Guest Blog By Nick Burton, Our Best Doggo
Are you the proud parent of a senior pup? Whether you raised your canine companion from his youth or recently adopted an oldie-but-goodie, there are plenty of ways you can ensure your friend’s golden years are wrapped in love, joy, and comfort. Read on for terrific tips to help you and your older dog make every moment count.
Health and Wellness
Aging dogs, just like aging people, tend to experience a decline in health. Sometimes, it happens very gradually, and other times it can occur quite suddenly. For example, older dogs frequently experience what is termed vestibular disease. This issue can quickly impair your dog’s balance, leaving him staggering and disoriented. Sometimes, dogs recover, but other times the effects linger for the rest of your dog’s life.
Another common concern is dementia. Your dog might experience symptoms like losing track of where he is in familiar places or more anxiety than in the past, or he might not interact with other pets or people as much as before. There are supplements and behavioral therapies that can help support senior dogs experiencing cognitive issues like dementia, so it’s important to talk with your vet if you suspect your older pup is showing symptoms.
These are just a few of the health issues that can affect older dogs. Your veterinarian can diagnose problems as they come along, and will often notice changes in routine exams. With that in mind, it’s important to schedule visits with your vet at least twice a year. The Grey Muzzle Organization explains senior dog exams might include things like diagnostic blood work, vaccines, and dental checks.
Senior-Friendly Equipment Ideas
Beyond veterinary and medical care, how you support your dog during his golden years can extend into everyday life, such as when your dog has mobility concerns. Equipment can make all the difference in allowing your dog to continue enjoying an active role in family life. For instance, dogs with severe mobility concerns might need a wheelchair. These devices are typically designed to fit your dog’s size and can assist front, back, or both sets of legs.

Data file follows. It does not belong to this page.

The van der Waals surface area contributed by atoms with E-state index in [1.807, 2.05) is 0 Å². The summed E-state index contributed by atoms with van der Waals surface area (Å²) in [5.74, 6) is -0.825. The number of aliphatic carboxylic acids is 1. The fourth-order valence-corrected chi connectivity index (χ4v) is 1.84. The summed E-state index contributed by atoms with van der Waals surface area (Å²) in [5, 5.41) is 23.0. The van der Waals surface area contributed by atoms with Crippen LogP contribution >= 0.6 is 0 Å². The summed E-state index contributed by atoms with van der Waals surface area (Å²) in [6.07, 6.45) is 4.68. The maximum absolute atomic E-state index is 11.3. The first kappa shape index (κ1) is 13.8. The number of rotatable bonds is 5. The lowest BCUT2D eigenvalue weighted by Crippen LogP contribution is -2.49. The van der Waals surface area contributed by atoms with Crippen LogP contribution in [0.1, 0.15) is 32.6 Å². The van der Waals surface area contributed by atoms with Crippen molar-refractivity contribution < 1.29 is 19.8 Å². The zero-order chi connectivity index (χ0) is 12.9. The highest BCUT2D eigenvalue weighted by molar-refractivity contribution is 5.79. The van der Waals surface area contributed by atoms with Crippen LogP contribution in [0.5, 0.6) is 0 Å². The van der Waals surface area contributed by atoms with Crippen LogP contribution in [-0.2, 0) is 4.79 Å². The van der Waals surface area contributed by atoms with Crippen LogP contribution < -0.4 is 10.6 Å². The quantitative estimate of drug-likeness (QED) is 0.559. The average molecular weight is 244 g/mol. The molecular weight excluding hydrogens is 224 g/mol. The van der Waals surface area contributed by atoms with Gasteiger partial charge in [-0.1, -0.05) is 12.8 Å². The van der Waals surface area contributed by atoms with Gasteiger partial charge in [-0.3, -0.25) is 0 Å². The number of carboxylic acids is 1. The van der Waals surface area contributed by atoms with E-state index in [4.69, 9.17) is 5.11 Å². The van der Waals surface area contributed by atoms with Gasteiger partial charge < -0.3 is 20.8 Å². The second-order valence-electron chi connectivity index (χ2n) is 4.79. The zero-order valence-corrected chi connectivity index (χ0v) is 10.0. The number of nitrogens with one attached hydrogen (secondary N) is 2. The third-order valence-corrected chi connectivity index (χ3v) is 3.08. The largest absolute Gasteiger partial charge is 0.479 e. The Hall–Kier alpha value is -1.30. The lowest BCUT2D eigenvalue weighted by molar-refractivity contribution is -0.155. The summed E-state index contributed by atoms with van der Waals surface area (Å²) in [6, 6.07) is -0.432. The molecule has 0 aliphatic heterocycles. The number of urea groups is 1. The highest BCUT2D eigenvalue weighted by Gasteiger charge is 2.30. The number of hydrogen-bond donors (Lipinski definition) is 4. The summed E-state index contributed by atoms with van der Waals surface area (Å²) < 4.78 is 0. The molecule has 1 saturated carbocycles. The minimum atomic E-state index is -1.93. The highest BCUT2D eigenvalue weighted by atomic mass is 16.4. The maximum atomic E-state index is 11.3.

More commonly, dogs with arthritis use dog ramps or steps to climb onto furniture, laps, or into cars. Pet Life Today notes these helpful pieces of equipment come in lightweight, portable options, as well as more substantial styles to leave in place. Just be sure to examine the size and design to match it to your dog’s needs and the space where it will be used.
Another concern parents of senior pups experience is how to lift Fido without hurting him. Even if he is normally a floor type of guy, you might need to help him get in and out of the car or up and down steps if he becomes ill or injured. There are lifting harnesses you can purchase to keep on hand, or you can DIY a lifter from a shopping tote in a pinch. Just cut off the two narrow ends and loop the handled sections under your pup’s belly so it supports him fully.
Supplements and So Forth
One of the many ways dog owners can help their furry friends is with supportive supplements. As VetStreet explains, many of the vitamins, minerals, and other supplements available for senior dogs are potentially helpful, such as probiotics, fatty acids, and glucosamine with chondroitin sulfate. Before you add something to your dog’s health regimen, check in with your vet to ensure the supplement won’t interfere with other therapies.
As the proud parent of a senior pup, ensuring your friend’s health and happiness is a top priority. Make sure your dog is getting his medical needs met, check into assistive equipment, and think about supplements that could give him a boost. With your thoughtful choices, your beloved companion will enjoy the love, joy, and comfort he so deserves.
Christine Durrant, CPDT-KA Professional Dog Trainer and Behavior Consultant